BGL: Can you mention some feminist initiatives or movements that you believe are
resisting neo-liberal agendas?

KW: I wouldn’t want to list specific movements and in any case there are so many across the world in different contexts – right here in Britain there are for example the movements against detention and sexual abuse of refugee women, struggles of women workers against neoliberal casualisation and racism like Justice for Cleaners, the resistance to the massive cuts in resources to combat domestic violence – particularly for women of colour, as well as to the intensification of criminalization and surveillance which accompanies this, and many other interlinked movements. And feminist perspectives are essential to an understanding of contemporary imperialism – for example to understanding Israel’s war on the Palestinian people, and these perspectives are being voiced within anti-imperialist movements in many different contexts. Apart from Britain I am most familiar with feminist movements in India, where feminists are currently involved in movements against corporates grabbing land and using rape and violence against women to try and crush resistance in which women have been at the forefront, against the patriarchal fascist Hindu right which currently controls the national government and is completely committed to neoliberal policies, alongside moral policing of women and targeting of religious minority for horrific violence, against the militarization of Kashmir and the Northeast of India and the war being waged on women there…. For a more detailed discussion of some of these issues please see this interview with Indian feminist and left activist Kavita Krishnan http://freedomwithoutfearplatformuk.blogspot.co.uk/2013/12/indias-anti-rape-movement-experiences.html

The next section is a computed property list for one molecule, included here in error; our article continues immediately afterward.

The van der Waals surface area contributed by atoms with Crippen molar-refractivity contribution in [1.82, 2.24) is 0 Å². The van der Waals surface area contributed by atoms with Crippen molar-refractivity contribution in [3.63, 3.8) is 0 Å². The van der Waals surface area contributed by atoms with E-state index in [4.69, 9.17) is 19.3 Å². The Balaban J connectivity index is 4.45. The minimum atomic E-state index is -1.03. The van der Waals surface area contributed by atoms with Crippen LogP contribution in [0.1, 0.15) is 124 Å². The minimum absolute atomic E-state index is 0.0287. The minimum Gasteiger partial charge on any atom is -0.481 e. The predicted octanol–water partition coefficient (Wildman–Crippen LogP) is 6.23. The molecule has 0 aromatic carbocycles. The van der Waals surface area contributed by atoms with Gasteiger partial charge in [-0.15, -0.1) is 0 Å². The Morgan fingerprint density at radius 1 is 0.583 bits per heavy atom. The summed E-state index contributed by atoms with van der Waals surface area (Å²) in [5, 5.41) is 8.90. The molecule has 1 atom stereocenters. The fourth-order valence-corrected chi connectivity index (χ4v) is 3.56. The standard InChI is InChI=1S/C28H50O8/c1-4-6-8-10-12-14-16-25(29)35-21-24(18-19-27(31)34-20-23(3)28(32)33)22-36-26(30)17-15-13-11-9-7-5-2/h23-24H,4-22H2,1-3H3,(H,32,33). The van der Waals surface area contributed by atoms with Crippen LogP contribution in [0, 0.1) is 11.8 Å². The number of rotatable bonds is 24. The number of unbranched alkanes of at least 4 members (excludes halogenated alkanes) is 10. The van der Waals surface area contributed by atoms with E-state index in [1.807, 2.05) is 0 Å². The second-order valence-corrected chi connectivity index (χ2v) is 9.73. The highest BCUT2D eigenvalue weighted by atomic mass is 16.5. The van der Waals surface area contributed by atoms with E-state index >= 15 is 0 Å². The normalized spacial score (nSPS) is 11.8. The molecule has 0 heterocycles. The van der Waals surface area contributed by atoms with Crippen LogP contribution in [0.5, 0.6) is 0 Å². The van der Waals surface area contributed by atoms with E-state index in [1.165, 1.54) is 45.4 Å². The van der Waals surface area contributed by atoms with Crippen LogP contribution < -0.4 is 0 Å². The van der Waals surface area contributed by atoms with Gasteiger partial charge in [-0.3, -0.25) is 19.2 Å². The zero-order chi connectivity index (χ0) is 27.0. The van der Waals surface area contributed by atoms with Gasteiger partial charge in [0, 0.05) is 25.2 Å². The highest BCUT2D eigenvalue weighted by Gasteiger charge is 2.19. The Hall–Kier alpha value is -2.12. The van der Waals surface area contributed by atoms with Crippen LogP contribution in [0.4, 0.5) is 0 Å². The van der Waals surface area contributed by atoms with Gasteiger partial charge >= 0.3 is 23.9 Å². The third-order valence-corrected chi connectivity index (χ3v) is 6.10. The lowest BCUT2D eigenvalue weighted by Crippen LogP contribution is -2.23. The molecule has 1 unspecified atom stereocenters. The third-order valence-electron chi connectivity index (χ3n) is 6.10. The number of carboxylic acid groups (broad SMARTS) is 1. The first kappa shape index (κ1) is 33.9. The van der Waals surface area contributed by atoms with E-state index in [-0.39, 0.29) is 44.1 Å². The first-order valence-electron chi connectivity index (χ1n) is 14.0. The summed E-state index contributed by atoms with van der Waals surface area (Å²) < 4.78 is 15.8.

BGL: What is transnational feminist solidarity for you?

KW: For me the starting point for transnational feminist solidarity has to be where you are. It cannot be about offering ‘help’ to people ‘suffering out there’, it has to be about first engaging in your own struggles and then finding common ground, identifying overarching structures, while at the time recognizing differences and also acknowledging inequalities of power and privilege. I think this is something Chandra Mohanty expressed very well in her 2003 article ‘Under Western Eyes Revisited – Feminist Solidarity through Anticapitalist Struggles’ where she calls for a ‘race-and-gender-conscious historical materialism’. I am currently involved in the Freedom Without Fear Platform which initially began with a number of black and ‘minority ethnic’ women’s organizations and individuals coming together in solidarity with the massive anti-rape movement which took place in India last year. We wanted to make the voices of activists directly involved in the movement heard here, and at the same time counter the racist, imperialist discourse which pervaded the media coverage of the movement in Britain – which was basically saying that Indian men or South Asian men were inherently and exceptionally violent – by making the connections with movements against gender violence against here and elsewhere. Since then we have been involved in organizing a number of campaigns, protests and public events – most recently we held a public meeting on ‘Women Resisting the Racist ‘Security’ State’. And we have been continuing to think about what transnational solidarity means and trying to build our political practice around that. We would welcome people who are interested in getting involved! (see our website http://freedomwithoutfearplatformuk.blogspot.co.uk/)
Dr. Kalpana Wilson is a Senor LSE Fellow in Gender Theory, Globalisation and Development. Her research focuses on the relationship between neo-liberalism, gender and concepts agency as well as experiences of women in rural labour movements.

 

Emma SapersteinComment